Keeping Your Teeth Healthy and Free From Cavities
Cavities in the teeth are caused by sugar and acid that dissolve the enamel and make holes in the teeth. The bacteria in your mouth eat the sugar you leave on your teeth and produce a waste product that is an acid that dissolves the enamel. Sugar that stays in your mouth a long time, like the lollipop or sugared mints or sugared Life Savers or sugared breath mints are the worst.
Sugared sodas, like Coca Cola, contain a lot of sugar and the bubbles are carbonic acid. Together they dissolve the enamel rapidly. Even diet soda contains the acid that contributes to cavities.
Some medicines that people take cause decreased saliva flow. Saliva is a chemical buffer that helps to lower the acid level (increase the chemical PH) and that is good. Decreased saliva flow can lead to cavities in the teeth.
What can you do to prevent cavities?
After meals and certainly before bedtime, clean all the food debris and germs off of your teeth. When sleeping, saliva flow is decreased and food left on the teeth just bakes in overnight causing stain and tarter formation and cavities.
Brushing is good but does not clean the dirt between the teeth. If the dirt remains between the teeth it causes cavities and gum infection, or periodontal disease which can lead to teeth loss. Dental flossing between all the teeth is vital. You do not wash half of your face, so only brushing cleans half of the tooth. FLOSS and BRUSH in the morning and after meals if possible and absolutely before bed. Every time you brush, you floss.
Fluoride helps to harden the teeth surface against cavities. Floss first, and then use fluoride-containing toothpaste to brush your teeth. Spit out the toothpaste, but do not rinse out the toothpaste. The fluoride in the toothpaste keeps working until your next meal or while you are sleeping.
If your gums bleed when you brush or floss, keep doing it. It bleeds only because the dirt left on the teeth causes irritation. The first day, it bleeds but you are cleaning out the dirt. The second day of brushing and flossing the gums are cleaner and starting to heal and bleed less. The third day of hard work, it no longer bleeds. If you find a spot that bleeds, that is the spot to keep working on.
- Drink milk, water, unsweetened tea and unsweetened juices.
- Between meals snacks that stimulate saliva and do not contain sugar are good, such as carrots, celery.
- Sugarless gum stimulates saliva flow but does not cause cavities.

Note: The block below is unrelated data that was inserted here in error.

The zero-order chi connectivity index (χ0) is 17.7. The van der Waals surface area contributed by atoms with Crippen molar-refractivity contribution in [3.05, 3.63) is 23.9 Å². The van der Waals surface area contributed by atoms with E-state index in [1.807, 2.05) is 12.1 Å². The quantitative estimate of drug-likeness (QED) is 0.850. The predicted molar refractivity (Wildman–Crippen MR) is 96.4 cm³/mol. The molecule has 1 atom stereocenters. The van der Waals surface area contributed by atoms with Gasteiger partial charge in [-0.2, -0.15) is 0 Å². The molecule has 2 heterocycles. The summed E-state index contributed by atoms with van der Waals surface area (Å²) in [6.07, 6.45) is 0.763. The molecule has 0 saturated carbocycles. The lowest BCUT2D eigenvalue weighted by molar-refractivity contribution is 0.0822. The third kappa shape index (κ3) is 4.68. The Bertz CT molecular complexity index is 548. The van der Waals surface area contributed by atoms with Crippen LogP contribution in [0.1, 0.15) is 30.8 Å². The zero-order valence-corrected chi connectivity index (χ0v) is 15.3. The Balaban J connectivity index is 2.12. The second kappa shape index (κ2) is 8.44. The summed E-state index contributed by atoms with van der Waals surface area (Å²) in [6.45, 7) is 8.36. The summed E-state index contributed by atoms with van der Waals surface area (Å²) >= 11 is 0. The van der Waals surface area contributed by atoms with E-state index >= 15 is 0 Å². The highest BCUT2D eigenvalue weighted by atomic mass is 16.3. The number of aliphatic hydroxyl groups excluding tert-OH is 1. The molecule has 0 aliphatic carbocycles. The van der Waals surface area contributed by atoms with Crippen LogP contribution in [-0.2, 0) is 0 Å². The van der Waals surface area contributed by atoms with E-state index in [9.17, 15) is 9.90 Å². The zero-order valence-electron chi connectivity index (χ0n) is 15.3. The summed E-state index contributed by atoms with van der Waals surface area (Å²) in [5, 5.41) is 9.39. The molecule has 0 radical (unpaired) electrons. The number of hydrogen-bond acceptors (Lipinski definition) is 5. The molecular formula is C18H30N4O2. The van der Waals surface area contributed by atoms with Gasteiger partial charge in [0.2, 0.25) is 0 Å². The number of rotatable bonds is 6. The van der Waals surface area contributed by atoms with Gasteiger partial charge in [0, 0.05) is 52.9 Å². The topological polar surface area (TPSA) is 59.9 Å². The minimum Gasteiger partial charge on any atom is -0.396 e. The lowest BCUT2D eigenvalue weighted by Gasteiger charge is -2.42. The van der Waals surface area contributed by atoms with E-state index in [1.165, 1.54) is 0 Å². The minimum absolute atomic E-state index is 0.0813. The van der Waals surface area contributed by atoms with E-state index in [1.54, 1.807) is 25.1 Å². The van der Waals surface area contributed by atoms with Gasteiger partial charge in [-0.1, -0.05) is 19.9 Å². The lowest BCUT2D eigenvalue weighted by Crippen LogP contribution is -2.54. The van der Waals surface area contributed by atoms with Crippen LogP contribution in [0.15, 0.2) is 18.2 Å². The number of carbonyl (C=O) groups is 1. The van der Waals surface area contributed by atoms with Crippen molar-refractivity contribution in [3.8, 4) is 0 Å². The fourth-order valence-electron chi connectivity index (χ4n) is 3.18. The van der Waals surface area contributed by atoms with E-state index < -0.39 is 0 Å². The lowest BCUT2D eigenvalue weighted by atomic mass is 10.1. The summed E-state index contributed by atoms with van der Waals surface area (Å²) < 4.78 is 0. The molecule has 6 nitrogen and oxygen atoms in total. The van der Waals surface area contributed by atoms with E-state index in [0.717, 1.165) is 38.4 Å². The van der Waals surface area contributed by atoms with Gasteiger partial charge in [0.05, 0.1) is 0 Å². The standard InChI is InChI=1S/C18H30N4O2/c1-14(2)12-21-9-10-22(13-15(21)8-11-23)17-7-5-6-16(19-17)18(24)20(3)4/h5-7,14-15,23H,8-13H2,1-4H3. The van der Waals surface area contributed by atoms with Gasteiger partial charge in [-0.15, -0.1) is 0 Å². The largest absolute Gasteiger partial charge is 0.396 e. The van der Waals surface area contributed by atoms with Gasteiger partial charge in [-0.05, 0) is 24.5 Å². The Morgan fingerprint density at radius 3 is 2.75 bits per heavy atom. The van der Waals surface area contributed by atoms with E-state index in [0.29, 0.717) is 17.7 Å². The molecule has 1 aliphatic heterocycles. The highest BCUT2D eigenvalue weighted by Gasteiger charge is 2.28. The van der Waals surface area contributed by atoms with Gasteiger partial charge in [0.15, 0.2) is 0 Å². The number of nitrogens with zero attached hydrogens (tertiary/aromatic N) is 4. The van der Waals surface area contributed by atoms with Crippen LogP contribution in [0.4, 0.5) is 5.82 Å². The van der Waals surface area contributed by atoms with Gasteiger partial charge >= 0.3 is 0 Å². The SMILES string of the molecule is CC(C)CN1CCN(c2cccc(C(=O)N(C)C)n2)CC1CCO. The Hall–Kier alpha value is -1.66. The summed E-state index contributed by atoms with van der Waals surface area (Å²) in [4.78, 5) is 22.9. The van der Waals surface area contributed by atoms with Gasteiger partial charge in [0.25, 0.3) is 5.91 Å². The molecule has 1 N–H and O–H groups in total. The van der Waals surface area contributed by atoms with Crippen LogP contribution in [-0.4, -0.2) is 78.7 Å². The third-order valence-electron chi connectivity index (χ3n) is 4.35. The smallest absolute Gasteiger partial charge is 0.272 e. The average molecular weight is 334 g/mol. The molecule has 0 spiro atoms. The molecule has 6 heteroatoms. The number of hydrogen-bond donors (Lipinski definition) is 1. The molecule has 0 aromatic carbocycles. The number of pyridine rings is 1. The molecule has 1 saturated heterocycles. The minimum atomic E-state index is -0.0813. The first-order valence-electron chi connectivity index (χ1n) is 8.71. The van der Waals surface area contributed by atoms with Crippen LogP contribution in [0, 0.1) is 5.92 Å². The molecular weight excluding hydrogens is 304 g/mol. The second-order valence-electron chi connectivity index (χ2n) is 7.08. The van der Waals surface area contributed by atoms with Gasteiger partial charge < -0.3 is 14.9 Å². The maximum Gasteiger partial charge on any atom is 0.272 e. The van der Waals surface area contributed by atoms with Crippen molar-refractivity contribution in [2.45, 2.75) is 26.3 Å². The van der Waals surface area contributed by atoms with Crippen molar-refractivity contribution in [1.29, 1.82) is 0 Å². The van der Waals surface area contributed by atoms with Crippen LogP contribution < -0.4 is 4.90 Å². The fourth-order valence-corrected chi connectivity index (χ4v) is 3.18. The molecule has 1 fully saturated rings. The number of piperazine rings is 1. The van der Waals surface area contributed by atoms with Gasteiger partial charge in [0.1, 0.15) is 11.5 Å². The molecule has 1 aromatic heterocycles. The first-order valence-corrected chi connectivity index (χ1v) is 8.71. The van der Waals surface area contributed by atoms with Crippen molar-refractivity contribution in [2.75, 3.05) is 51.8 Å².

- Floss and brush in the morning, after meals and before bedtime with a FLUORIDE containing toothpaste.
- Avoid between meal snacks that contain sugar.
- DO NOT DRINK SUGARED SODAS.
The dental office check-up and cleaning at regular intervals removes remaining tarter and germs. It provides a chance for teaching you how to improve your home technique to keep your teeth in excellent condition for life. The dentist also applies fluoride after teeth cleaning to further harden the teeth against cavities.
Your Children’s Teeth
Keeping your children’s’ teeth healthy is important for comfortable chewing, and also to preserve the space necessary when the permanent teeth begin to come in.
The lower front baby teeth begin to come at age six months. More teeth come in until there are a total of twenty baby teeth at about age two.
The permanent teeth begin forming under the gum at about age two. The lower permanent front teeth and the permanent first molar teeth come in at about age six.
Children’s teeth are at risk for cavities (dental caries) from sugared drinks and sugared candies. If the child takes a bottle to the crib or bed, it can only contain water. Milk in the crib in a bottle can spoil and lead to severe cavities in the teeth. Tooth brushing at least once daily with a fluoride containing tooth paste is necessary to prevent dental caries.
The United States Preventive Service Task Force found oral fluoride supplementation effective at reducing the incidence of dental caries. Your dentist may apply a fluoride varnish at check-up and cleaning visits to harden the teeth against dental caries. Children should visit the dentist at age three and then continue check-up visits every six months through adulthood.
Younger than age 6: Brush with a children’s toothpaste at least once daily. Reduce Risk Factors: Unsweetened natural juices, milk and water are great drinks. Floss your children’s teeth when they allow you to, at the same time that adults are flossing their own teeth. Between-meal snacks that do not contain sugar, like carrots, celery and peanut butter are great.
Age 6-13 and older: Use toothpaste that contains 1000 to 1100 parts per million fluoride. Fluoride toothpaste plays an outstanding role as an effective caries preventive measure in children.
Most toothpastes have 1000-1100 parts per million fluoride. 0.24% NaF, 0.76% NaMFP or 0.45% SnF2 all mean the toothpaste contains 1000-1100 parts per million fluoride.
For children that have had a cavity or who use well water at home may be prescribed a fluoride supplement for daily use, such as a fluoride rinse or a fluoride vitamin supplement to help prevent cavities.